For the regulation of the party the Doctor had a placard over his drawing-room chimney-piece, inscribed 'Come at seven, go at eleven.' It is said that George Colman the younger, being introduced to Kitchiner on one of his evenings, and reading this admonition, found an opportunity to insert in the placard after 'go' the pronoun 'it,' which, it must be admitted, materially altered the reading. In these social meetings, when the Doctor's servant gave the signal for supper, those who objected to take other than tea or coffee departed; and those who remained descended to the dining-room, to partake of his friendly fare. A cold joint, a lobster salad, and some little entremets, usually formed the summer repast: in winter some nicely, cooked hot dishes were set upon the board, with wine, liqueurs, and ales from a well-stocked cellar. Such were the orderly habits at these evening parties, that, 'on the stroke of eleven,' hats, umbrellas, &c., were brought in, and the Doctor attended his guests to the street-door, where, first looking at the stars, he would give them a cordial shake of the hand, and a hearty 'good night,' as they severally departed.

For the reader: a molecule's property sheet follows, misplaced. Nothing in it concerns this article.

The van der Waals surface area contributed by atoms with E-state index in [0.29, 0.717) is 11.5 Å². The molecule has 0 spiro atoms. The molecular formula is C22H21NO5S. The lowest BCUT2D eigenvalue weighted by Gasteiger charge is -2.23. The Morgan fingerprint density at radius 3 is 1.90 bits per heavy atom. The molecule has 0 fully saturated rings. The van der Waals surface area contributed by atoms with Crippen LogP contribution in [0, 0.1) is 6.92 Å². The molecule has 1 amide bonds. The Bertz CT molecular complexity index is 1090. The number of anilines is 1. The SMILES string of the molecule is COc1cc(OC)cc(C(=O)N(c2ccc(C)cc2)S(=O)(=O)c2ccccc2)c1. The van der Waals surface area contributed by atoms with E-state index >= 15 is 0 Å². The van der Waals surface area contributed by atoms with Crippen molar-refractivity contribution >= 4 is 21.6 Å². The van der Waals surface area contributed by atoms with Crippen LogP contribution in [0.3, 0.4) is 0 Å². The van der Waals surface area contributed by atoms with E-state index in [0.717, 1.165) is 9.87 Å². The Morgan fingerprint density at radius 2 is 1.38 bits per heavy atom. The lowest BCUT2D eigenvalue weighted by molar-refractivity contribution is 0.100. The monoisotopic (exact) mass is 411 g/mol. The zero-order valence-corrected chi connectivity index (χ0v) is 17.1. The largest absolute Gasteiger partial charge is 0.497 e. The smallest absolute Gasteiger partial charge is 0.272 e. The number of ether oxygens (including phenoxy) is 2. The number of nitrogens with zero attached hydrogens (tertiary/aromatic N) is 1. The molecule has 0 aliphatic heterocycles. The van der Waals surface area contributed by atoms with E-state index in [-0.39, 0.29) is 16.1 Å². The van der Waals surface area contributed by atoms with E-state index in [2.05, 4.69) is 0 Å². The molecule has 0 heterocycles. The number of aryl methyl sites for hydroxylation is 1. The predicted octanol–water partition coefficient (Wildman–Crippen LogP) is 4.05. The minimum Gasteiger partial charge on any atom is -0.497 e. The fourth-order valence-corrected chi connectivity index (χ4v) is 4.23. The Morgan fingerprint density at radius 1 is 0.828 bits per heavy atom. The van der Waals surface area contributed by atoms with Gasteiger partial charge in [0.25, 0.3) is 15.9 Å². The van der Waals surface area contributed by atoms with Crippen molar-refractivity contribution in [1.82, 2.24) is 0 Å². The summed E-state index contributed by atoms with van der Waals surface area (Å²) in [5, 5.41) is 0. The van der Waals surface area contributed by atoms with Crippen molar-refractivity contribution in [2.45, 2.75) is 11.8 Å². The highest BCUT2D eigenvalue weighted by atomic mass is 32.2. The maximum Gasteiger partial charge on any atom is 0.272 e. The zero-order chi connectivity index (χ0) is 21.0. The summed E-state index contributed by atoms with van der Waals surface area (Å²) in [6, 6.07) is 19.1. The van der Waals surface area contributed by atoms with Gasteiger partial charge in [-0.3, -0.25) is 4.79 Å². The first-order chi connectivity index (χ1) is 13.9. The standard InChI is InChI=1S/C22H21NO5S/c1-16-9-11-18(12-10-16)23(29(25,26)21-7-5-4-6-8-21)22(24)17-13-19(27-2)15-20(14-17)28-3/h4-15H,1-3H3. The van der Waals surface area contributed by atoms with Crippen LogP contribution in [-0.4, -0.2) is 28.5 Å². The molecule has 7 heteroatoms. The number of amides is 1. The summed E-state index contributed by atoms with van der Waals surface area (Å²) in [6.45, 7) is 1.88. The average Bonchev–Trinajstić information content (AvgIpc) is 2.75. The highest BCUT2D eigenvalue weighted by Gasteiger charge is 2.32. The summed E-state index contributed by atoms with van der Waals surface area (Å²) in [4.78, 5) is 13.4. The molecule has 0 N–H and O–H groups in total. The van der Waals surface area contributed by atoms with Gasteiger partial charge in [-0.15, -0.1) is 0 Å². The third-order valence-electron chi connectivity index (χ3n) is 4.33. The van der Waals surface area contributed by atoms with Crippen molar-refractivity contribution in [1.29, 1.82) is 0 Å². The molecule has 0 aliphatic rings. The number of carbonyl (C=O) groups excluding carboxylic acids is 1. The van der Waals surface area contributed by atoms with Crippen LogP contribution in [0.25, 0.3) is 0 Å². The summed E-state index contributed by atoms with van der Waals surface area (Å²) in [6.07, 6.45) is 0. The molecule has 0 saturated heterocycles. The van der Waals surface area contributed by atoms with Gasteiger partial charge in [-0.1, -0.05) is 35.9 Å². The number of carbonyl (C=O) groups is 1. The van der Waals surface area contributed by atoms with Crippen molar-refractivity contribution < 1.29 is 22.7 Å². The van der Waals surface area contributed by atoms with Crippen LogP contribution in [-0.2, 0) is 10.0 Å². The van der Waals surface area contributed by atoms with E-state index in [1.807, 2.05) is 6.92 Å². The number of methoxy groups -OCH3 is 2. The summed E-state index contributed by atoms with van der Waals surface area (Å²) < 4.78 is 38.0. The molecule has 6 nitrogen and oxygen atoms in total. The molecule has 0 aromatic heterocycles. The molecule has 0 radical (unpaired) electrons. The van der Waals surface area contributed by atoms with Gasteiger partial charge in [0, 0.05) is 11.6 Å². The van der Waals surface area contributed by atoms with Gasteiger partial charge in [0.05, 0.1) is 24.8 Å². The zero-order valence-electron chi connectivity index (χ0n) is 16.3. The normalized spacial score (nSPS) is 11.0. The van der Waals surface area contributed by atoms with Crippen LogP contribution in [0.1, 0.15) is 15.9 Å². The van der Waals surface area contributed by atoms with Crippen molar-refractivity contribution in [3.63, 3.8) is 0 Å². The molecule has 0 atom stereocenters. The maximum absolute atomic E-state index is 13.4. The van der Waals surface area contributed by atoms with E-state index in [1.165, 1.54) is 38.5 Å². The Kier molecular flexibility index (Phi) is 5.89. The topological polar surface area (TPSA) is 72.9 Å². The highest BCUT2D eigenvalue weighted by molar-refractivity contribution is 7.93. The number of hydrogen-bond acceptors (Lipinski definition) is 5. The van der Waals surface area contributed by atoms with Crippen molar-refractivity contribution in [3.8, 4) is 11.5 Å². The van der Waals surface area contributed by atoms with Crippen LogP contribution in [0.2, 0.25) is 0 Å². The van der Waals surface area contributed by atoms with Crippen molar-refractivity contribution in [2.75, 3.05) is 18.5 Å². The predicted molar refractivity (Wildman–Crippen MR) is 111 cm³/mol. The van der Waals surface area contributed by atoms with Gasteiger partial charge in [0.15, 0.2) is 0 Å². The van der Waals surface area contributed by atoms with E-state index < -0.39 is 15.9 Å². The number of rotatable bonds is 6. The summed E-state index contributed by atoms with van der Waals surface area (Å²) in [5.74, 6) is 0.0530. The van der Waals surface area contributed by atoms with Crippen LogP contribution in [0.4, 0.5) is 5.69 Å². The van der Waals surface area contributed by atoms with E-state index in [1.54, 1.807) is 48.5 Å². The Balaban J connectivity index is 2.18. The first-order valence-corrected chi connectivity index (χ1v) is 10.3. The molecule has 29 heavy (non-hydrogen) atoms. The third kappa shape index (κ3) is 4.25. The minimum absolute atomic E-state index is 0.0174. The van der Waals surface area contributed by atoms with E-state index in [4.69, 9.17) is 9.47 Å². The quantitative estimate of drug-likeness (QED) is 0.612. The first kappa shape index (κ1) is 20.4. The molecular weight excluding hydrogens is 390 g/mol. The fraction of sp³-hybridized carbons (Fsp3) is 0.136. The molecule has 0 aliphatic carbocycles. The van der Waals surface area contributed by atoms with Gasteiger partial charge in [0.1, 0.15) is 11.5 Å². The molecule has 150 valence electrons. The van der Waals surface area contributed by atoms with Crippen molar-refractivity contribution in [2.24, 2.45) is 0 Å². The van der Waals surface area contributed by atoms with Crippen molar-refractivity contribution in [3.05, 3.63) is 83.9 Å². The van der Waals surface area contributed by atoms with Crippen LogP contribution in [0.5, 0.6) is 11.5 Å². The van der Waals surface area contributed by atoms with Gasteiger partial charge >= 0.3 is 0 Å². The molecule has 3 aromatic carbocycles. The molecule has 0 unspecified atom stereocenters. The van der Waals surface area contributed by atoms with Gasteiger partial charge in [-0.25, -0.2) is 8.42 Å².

Kitchiner's public dinners, as they may be termed, were things of more pomp, ceremony, and etiquette: they were announced by notes of invitation, as follows:

'Dear Sir,—The honour of your company is requested, to dine with the Committee of Taste, on Wednesday next, the 10th instant.

The specimens will be placed on the table at five o'clock precisely, when the business of the day will immediately commence.

I have the honour to be